According to the American Cancer Society, lung cancer is the leading cause of death around the world, but new research has revealed that the cancer doesn't affect genders equally.
A new study published May 24 in the New England Journal of Medicine found that lung cancer mortality rates are much higher for young women than young men in the U.S., with the higher burden confined to whites and Hispanics.
Study researchers from the American Cancer Society and the National Cancer Institute told The Washington Post on May 23 that their findings aren't fully explained by gender differences in smoking behavior. Nevertheless, the study stands as the largest analysis conducted regarding lung cancer in the U.S. and incorporates smoking patterns and tumor characteristics for analysis.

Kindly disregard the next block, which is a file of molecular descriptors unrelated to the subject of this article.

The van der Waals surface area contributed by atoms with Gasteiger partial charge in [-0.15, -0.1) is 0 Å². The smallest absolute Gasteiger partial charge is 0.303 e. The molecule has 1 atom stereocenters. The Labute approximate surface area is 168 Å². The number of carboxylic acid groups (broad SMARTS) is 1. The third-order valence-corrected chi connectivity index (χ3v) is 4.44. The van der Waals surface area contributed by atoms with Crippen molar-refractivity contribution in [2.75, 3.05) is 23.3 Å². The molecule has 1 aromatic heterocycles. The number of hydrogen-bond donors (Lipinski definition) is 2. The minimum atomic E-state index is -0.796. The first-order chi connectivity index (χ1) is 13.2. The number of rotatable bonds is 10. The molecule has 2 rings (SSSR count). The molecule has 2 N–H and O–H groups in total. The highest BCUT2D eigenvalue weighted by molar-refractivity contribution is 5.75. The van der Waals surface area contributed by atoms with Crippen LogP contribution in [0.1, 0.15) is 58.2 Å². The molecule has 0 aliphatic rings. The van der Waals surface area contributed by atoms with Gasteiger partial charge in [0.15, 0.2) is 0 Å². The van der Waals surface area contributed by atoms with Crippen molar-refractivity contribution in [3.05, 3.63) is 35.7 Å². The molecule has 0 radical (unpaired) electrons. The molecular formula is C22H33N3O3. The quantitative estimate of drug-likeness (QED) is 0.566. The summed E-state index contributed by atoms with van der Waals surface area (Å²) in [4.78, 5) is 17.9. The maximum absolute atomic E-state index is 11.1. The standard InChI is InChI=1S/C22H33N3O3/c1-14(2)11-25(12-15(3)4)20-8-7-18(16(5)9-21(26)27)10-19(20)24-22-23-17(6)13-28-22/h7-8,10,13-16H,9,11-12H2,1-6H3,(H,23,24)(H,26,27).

"Overall, they [researchers] found lung cancer rates have fallen for both men and women in that group over the past two decades, but the drops have been steeper for men," according to the Washington Post. "As a result, the historic pattern of higher lung cancer rates among men has flipped, with the rates now higher for the white and Hispanic women. Among those ages, black women's rates remain below those of black men."
All cases of invasive lung cancer in people between the ages of 30 to 54 from 1995 through 2014 in the U.S. were analyzed, according to the researchers. The results confirm why many doctors say they are seeing more female lung cancer patients than ever before, according to the researchers.
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